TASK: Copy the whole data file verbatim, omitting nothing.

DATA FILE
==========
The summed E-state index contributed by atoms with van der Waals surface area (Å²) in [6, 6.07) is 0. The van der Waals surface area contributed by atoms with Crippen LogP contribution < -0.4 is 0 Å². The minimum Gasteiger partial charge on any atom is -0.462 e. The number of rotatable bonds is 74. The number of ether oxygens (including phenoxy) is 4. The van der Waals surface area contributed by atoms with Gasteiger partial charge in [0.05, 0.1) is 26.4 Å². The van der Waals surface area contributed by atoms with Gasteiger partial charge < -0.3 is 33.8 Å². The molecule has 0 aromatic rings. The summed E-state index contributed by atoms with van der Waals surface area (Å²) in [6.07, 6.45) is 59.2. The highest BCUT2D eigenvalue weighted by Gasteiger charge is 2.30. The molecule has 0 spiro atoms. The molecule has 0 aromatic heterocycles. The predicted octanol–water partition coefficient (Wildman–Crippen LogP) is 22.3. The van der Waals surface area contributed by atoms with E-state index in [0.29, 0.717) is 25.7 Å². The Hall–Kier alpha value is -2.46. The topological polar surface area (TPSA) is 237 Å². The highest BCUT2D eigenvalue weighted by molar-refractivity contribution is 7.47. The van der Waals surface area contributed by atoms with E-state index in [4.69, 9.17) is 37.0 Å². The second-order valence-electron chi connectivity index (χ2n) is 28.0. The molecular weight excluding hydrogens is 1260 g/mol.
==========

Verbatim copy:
The summed E-state index contributed by atoms with van der Waals surface area (Å²) in [6, 6.07) is 0. The van der Waals surface area contributed by atoms with Crippen LogP contribution < -0.4 is 0 Å². The minimum Gasteiger partial charge on any atom is -0.462 e. The number of rotatable bonds is 74. The number of ether oxygens (including phenoxy) is 4. The van der Waals surface area contributed by atoms with Gasteiger partial charge in [0.05, 0.1) is 26.4 Å². The van der Waals surface area contributed by atoms with Gasteiger partial charge < -0.3 is 33.8 Å². The molecule has 0 aromatic rings. The summed E-state index contributed by atoms with van der Waals surface area (Å²) in [6.07, 6.45) is 59.2. The highest BCUT2D eigenvalue weighted by Gasteiger charge is 2.30. The molecule has 0 spiro atoms. The molecule has 0 aromatic heterocycles. The predicted octanol–water partition coefficient (Wildman–Crippen LogP) is 22.3. The van der Waals surface area contributed by atoms with E-state index in [0.29, 0.717) is 25.7 Å². The Hall–Kier alpha value is -2.46. The topological polar surface area (TPSA) is 237 Å². The highest BCUT2D eigenvalue weighted by molar-refractivity contribution is 7.47. The van der Waals surface area contributed by atoms with E-state index in [4.69, 9.17) is 37.0 Å². The second-order valence-electron chi connectivity index (χ2n) is 28.0. The molecular weight excluding hydrogens is 1260 g/mol.